Article originally published in the Philadelphia Business Journal on December 18, 2018
How many times have you sat in a meeting in which not one of the attendees challenged the prevailing opinion about the issue being discussed?
What is it about an organizational culture that prevents at least one lone-wolf independent thinker from expressing a counter opinion? Does the leader voice a negative reaction to a counter-opinion, rather than encourage the attendees to speak their minds?
Former chairman and CEO of Dunkin Brands Group Nigel Travis was in Philadelphia recently to speak about the importance of establishing a challenge culture within organizations in which input from employees is welcomed. He was interviewed by thought leader and event host Karin Copeland about his recent book, “The Challenge Culture,” in which Travis shares the importance of leaders nurturing this type of culture.
Copeland asked Travis, “What is a challenge culture, and why is it so important in every organization?” Travis responded, “It’s a culture in which direct reports can challenge their bosses … and colleagues can challenge each other.”
Travis said, “A challenge culture is … [one in which] people have a say, where people understand what’s going on. The results are great business solutions and total buy-in, because people feel involved [and respected].”
A challenge culture is needed to ensure that the brutal facts of reality are recognized to arrive at the best course of action, and to create a sense of ownership in that course of action by those involved in its execution.
Of course, that culture needs to focus on attacking business issues and not people, so that challenging others doesn’t destroy working relationships. Respecting civil discourse is a key determinant for success in a challenge culture.
Working in a challenge culture requires individuals with the self-confidence to hear criticism of their ideas and not take it personally, and to have the ability to challenge others.
Leaders must listen to their experts, and not dismiss their input. Not doing so is at their peril. In August 2015, I wrote an article headlined, “How an independent thinker unearths brutal facts of reality,” in which I described how NASA ignored the Thiokol engineers who warned against the launch of the space shuttle Challenger due to cold weather conditions that could result in the failure of the shuttle’s solid rocket booster O-rings.
Challenger was launched on Jan. 28, 1986, and the O-rings failed 73 seconds after launch, resulting in the tragic loss of the lives of five astronauts and the shuttle.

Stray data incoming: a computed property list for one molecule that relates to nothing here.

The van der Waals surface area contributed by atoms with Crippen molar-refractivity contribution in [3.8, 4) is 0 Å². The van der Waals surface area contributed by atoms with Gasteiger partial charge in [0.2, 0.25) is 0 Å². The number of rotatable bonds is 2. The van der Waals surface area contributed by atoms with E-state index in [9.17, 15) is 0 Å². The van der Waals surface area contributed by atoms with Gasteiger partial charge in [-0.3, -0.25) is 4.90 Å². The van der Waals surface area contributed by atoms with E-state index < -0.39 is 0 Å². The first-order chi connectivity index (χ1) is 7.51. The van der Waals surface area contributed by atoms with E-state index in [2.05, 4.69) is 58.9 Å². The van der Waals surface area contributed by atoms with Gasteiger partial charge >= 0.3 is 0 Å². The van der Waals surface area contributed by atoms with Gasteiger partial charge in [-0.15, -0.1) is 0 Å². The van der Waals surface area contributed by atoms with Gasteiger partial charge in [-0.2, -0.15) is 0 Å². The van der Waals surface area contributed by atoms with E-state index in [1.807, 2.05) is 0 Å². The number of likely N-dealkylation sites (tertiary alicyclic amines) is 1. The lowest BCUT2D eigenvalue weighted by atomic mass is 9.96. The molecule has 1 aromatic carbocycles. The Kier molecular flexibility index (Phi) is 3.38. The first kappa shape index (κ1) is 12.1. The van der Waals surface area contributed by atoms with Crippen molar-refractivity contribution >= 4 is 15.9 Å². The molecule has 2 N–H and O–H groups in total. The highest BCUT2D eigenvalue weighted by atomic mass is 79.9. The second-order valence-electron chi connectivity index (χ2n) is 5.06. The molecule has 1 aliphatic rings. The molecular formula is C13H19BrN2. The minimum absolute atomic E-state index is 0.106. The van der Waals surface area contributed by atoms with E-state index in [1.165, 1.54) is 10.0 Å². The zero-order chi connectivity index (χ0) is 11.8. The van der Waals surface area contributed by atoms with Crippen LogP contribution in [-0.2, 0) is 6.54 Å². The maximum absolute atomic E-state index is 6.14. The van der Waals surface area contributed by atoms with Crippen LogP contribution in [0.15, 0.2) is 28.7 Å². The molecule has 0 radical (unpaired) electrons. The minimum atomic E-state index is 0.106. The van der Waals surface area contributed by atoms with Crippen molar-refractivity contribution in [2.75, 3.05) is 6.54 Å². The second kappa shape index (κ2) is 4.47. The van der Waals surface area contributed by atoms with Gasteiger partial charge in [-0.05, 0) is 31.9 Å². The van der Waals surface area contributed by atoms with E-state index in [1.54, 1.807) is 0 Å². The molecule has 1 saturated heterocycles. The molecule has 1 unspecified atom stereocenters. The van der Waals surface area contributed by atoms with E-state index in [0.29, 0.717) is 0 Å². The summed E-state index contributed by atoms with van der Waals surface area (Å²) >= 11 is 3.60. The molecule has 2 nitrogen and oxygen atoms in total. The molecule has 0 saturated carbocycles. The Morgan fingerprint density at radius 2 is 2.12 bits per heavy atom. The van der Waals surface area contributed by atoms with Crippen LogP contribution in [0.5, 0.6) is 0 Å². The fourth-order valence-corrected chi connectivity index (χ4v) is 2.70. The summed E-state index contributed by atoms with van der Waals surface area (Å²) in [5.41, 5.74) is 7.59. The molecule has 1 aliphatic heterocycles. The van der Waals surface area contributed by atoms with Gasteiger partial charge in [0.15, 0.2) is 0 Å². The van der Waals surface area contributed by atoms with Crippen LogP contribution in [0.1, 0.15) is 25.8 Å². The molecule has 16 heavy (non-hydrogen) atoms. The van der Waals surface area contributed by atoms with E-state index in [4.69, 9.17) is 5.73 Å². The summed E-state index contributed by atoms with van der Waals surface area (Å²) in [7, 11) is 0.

That article also described the culture within the Rogers Commission (named for its chairman Willian P. Rogers), established to investigate the reasons for the Challenger disaster. The following contains excerpts of that August 2015 article.
The Commission found that NASA, concerned about their inability to meet an unrealistic launch schedule that might jeopardize their Congressional funding, did not face the brutal facts of their reality – launching in cold weather conditions would expose the Challenger to an unacceptably high level of O-ring failure risk.
Physicist Richard Feynman was the lone-wolf on the Rogers Commission. Feynman clearly saw that two issues within NASA were lack of communication and an understanding of risk. Through his own work independent of the Commission, Feynman learned that NASA management felt that the likelihood of shuttle failure was one in 100,000, compared with NASA engineers, who felt that the likelihood of failure was one in 100.
Feynman was the lone-wolf on the Commission, wanting to probe an organizational culture in which there was such a large disconnect between management and their technical experts.
Feynman was at odds with Rogers on many issues during the investigation, and when Feynman learned that the final Commission report would not focus on the issues he felt were key to the loss of the shuttle, he decided to write a minority report. If it wasn’t for Feynman, these issues within NASA might not have been identified and addressed, perhaps leading to future shuttle disasters.
So, how do organizations ensure that the brutal facts of their reality get addressed? It takes the leadership of the CEO to nurture an environment that values a challenge culture as advocated by Nigel Travis.
In the words of renowned Brazilian novelist, Paulo Coelho, “If you want to be successful, you must respect one rule: Never lie to yourself.” Leaders, remember this when one of the independent thinkers on your staff reminds you to face the brutal facts of your reality.
Stan Silverman is founder and CEO of Silverman Leadership. He is a speaker, advisor and nationally syndicated writer on leadership, entrepreneurship and corporate governance. Silverman earned a Bachelor of Science degree in chemical engineering and an MBA degree from Drexel University. He is also an alumnus of the Advanced Management Program at the Harvard Business School. He can be reached at Stan@SilvermanLeadership.com. Follow Silverman on LinkedIn here and on Twitter, @StanSilverman.